Marriage equality has been making headlines across the country - from support for the right to marry being added to Democratic Party platform to the Chick-fil-A controversy over corporate funding of anti-gay hate groups and opposition to marriage rights for same-sex couples. Yet sometimes, the most important stories are the personal ones behind the headlines, the stories that show the very real harm and struggles that same-sex couples face every day by being denied recognition for their relationships and families.
In its latest episode, the LGBT politics show Critical Thinking on Gay Chicago TV goes behind the headlines and looks at one of those very personal stories. Chicago, Illinois couple Theresa Volpe and Mercedes Santos have been together 20 years, with two children, 7 year old Ava and 4 year old Jaidon. When Jaidon was hospitalized near death for kidney failure, hospital administrators barred Theresa from entering unless she identified herself as a "stepmother," telling her Mercedes was already inside and Jaidon could only have one "real" mother. After that horrific experience, the couple has joined with 25 other gay and lesbian couples represented by Lambda Legal and the American Civil Liberties Union of Illinois who have brought a lawsuit seeking to overturn Illinois' 16 year old ban on same-sex marriages.
The case is now moving through the courts rapidly, as Cook County State's Attorney Anita Alvarez and Illinois Attorney General Lisa Madigan decided not to defend the state's ban on same-sex marriage and agree with the lawsuit that the ban is unconstitutional. Cook County Clerk David Orr, who is the subject of the original suits, also agrees that the current law is unconstitutional and refuses to defend it as well.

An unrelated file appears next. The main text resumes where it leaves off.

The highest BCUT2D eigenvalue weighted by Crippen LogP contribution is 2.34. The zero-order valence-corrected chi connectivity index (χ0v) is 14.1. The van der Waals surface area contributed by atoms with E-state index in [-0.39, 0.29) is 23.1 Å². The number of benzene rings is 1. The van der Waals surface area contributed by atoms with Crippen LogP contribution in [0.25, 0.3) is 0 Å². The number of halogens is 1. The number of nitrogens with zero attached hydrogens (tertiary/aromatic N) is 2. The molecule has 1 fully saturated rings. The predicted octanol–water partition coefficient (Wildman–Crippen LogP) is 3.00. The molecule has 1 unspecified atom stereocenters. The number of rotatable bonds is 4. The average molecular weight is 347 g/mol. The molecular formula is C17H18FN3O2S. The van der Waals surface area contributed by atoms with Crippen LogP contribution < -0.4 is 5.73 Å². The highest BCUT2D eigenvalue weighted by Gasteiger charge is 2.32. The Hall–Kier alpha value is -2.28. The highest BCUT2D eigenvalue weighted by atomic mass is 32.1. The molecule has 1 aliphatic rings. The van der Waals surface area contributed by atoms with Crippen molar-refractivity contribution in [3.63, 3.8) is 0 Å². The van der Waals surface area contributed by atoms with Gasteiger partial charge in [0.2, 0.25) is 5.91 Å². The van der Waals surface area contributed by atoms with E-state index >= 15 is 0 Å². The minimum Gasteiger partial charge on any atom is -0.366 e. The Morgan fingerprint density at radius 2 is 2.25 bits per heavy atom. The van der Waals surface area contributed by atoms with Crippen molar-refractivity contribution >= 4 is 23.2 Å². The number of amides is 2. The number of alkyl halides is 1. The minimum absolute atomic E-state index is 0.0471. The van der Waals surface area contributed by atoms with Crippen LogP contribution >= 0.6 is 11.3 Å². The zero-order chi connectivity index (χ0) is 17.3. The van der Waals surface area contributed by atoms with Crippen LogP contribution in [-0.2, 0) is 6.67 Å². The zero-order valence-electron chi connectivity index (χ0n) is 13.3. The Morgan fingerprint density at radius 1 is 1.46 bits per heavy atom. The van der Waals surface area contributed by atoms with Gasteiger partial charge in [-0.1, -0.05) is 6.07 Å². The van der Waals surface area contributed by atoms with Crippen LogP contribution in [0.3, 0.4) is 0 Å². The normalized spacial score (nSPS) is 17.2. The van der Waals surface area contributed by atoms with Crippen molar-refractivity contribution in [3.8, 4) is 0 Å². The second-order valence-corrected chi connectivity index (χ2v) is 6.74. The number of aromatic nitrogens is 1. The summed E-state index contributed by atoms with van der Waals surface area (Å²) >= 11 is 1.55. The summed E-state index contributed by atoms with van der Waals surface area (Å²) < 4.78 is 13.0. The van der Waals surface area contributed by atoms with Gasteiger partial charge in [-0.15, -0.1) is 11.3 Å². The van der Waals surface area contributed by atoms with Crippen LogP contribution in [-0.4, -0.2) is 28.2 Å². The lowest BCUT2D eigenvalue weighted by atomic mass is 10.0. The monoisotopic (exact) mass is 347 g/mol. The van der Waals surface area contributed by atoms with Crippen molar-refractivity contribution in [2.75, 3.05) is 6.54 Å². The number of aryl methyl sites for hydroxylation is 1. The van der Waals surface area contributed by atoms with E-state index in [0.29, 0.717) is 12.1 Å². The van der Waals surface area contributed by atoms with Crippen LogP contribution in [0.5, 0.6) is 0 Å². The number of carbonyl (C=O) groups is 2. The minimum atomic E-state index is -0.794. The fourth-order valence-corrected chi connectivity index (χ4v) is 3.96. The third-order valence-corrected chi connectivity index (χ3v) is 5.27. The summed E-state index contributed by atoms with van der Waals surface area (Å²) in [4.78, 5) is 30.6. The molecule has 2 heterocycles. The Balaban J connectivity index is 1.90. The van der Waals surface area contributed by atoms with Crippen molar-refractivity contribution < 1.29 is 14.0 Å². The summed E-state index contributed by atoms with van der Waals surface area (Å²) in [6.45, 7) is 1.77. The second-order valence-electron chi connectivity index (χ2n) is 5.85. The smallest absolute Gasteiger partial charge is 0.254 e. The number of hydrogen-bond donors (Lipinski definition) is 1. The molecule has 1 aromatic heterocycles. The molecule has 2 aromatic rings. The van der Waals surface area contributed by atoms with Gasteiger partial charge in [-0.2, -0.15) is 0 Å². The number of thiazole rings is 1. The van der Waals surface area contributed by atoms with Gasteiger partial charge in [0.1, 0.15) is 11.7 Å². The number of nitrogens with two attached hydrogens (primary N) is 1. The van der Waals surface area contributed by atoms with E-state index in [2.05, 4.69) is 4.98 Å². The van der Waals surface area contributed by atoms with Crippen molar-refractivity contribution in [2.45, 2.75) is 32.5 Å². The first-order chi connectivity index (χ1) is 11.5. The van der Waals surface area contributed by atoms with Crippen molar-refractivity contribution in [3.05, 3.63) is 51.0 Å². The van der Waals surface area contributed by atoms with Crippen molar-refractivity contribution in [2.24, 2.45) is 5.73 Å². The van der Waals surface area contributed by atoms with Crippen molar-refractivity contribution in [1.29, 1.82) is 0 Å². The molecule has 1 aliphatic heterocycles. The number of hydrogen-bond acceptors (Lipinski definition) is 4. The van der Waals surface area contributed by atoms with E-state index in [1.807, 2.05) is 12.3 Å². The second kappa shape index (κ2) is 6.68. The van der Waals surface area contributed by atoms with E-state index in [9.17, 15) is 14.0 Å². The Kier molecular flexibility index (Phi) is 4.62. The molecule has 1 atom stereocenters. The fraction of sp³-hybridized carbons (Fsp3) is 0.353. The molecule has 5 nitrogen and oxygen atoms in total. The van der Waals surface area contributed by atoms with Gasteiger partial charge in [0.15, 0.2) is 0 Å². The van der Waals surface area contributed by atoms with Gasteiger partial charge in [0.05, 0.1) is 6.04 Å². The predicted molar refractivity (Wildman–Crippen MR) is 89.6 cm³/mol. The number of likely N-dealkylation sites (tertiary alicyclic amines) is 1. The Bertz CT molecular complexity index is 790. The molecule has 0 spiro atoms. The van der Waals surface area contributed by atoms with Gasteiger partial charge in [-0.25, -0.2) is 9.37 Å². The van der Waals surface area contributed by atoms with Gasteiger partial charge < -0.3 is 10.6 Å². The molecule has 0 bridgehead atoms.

Yet now a judge has granted two downstate Illinois county clerks permission to defend the ban. The Thomas Moore Society, a conservative Chicago-based not-for-profit law firm that opposes gay marriage, filed that request to intervene on behalf of Effingham County Clerk Kerry Hirtzel and Tazewell County Clerk Christie Webb. The next court date has been set for Sept. 27.
But stories don't get more personal than this. Hearing the horrific story of Theresa and Mercedes, it quickly becomes clear that civil unions just aren't enough here in Illinois or anywhere. Opponents of full marriage equality for same-sex couples, like the National Organization for Marriage (which the episode also takes on), often ask why the LGBT community can't simply be happy with separate institutions and groupings of rights like civil unions and domestic partnerships. Well, we decided long ago that segmenting minorities out for separate treatment can never create equality - a fact demonstrated by a long-term, committed couple being denied access to their children during a life-threatening health crisis.
In fact, research has shown that in area after area -- whether tax law, health insurance, hospitalization, family issues, personal finance or actions by state and local officials - same-sex couples, even ones in civil unions, were either treated unequally or denied their basic rights, or singled out for discrimination. Civil unions create a lower class of recognition that, while providing much-needed rights and protections, reinforces the idea that LGBT relationships are less than their heterosexual counterparts. Creating this new, separate, and different level of rights and recognition among committed couples only creates further inequity, confusion, and discord, even internally among states that seek to expand rights like Illinois.
Hearing the story of couples like Theresa and Mercedes truly drives home why separate is never equal.